Missed opportunities for prenatal family-centered care during the COVID-19 pandemic: a qualitative study.

Publication date: Feb 06, 2024

The purpose of this study was to describe the impact of COVID-19 on fatherhood experiences during pregnancy. A semi-structured interview guide was developed to collect qualitative data from fathers about their experiences in pregnancy and prenatal care, how they communicated with providers, strategies for information seeking, and social support they received during the pregnancy. One-time, virtual interviews were conducted via Zoom with fathers that were either expecting a baby or fathers who had a baby after March 2020 and were 18 years or older. Thematic analysis was used to identify themes that highlighted the fatherhood experience. In total, 34 interviews with new or expectant fathers were completed. Two central themes that highlight the experiences of fathers: missed opportunities to shift toward family-centered care and inequity in the parent dyad during pregnancy. Additional supporting themes included: limited patient-provider relationship, lack of telemedicine use, inadequate uncertainty management for parents, unidirectional information sharing between parents, and limited opportunities for achieving role attainment during pregnancy. The COVID-19 pandemic created a decision point for prenatal care. Instead of focusing on family-centered practices, prenatal care exclusively centered on the mother and fetus, resulting in problematic experiences for fathers including limited access to information about the pregnancy and health of the mother and fetus, heightened stress related to COVID-19 safety requirements, and few opportunities to attain their role as a father. Prenatal care should actively seek robust strategies to improve family-centered care practices that will withstand the next public health emergency.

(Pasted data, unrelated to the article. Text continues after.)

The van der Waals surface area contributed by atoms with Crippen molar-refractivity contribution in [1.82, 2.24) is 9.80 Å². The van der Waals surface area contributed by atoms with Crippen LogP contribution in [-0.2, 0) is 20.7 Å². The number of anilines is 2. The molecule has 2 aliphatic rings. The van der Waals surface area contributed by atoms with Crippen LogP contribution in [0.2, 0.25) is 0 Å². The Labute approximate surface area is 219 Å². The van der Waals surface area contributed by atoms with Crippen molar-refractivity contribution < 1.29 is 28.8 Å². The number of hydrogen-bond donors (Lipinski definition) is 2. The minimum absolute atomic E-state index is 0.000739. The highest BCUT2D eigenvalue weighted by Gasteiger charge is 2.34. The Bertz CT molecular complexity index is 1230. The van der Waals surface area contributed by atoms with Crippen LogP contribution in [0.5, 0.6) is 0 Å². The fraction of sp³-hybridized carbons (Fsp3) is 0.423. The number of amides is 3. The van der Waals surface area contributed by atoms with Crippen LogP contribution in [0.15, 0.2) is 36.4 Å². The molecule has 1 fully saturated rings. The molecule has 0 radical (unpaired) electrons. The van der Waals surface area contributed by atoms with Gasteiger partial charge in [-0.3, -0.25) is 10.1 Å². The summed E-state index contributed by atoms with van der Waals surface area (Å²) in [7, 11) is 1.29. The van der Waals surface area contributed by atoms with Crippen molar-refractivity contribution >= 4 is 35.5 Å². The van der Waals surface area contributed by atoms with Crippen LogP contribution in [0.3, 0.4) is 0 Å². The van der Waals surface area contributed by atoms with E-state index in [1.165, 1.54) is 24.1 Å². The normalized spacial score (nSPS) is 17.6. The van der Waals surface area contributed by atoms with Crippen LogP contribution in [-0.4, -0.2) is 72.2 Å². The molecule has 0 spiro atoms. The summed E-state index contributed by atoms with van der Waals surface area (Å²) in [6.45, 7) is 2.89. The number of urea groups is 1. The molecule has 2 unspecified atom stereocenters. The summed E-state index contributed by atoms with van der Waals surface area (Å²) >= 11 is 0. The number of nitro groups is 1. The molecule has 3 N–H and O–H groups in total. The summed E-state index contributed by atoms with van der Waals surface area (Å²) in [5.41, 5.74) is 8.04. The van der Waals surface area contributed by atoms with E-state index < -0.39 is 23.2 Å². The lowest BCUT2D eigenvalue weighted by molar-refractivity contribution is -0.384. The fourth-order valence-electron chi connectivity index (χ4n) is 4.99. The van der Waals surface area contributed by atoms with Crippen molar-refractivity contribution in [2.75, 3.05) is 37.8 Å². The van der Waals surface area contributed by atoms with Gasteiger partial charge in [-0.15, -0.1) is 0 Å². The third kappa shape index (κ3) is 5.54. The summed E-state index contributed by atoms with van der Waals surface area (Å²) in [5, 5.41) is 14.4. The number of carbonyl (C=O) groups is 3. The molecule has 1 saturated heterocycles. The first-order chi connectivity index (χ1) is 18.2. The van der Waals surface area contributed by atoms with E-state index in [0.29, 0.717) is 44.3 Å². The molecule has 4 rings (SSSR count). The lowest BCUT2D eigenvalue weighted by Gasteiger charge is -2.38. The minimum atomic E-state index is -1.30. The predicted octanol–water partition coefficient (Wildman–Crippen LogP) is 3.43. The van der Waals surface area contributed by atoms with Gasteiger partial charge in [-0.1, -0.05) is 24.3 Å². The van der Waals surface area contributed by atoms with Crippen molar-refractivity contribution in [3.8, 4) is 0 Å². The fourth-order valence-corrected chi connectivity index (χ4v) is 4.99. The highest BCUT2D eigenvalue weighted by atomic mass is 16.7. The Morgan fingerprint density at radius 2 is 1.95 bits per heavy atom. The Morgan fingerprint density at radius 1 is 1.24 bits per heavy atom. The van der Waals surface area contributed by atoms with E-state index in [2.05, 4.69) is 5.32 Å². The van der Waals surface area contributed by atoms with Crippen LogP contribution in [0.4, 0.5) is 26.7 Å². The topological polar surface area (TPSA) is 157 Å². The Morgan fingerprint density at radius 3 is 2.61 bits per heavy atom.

Concepts Keywords
Fatherhood family-centered care
Interviews Father
March pregnancy
Pandemic prenatal care
Pregnancy

Semantics

Type Source Name
disease MESH COVID-19 pandemic
disease VO time
disease VO LACK
disease MESH uncertainty
disease MESH emergency

Original Article

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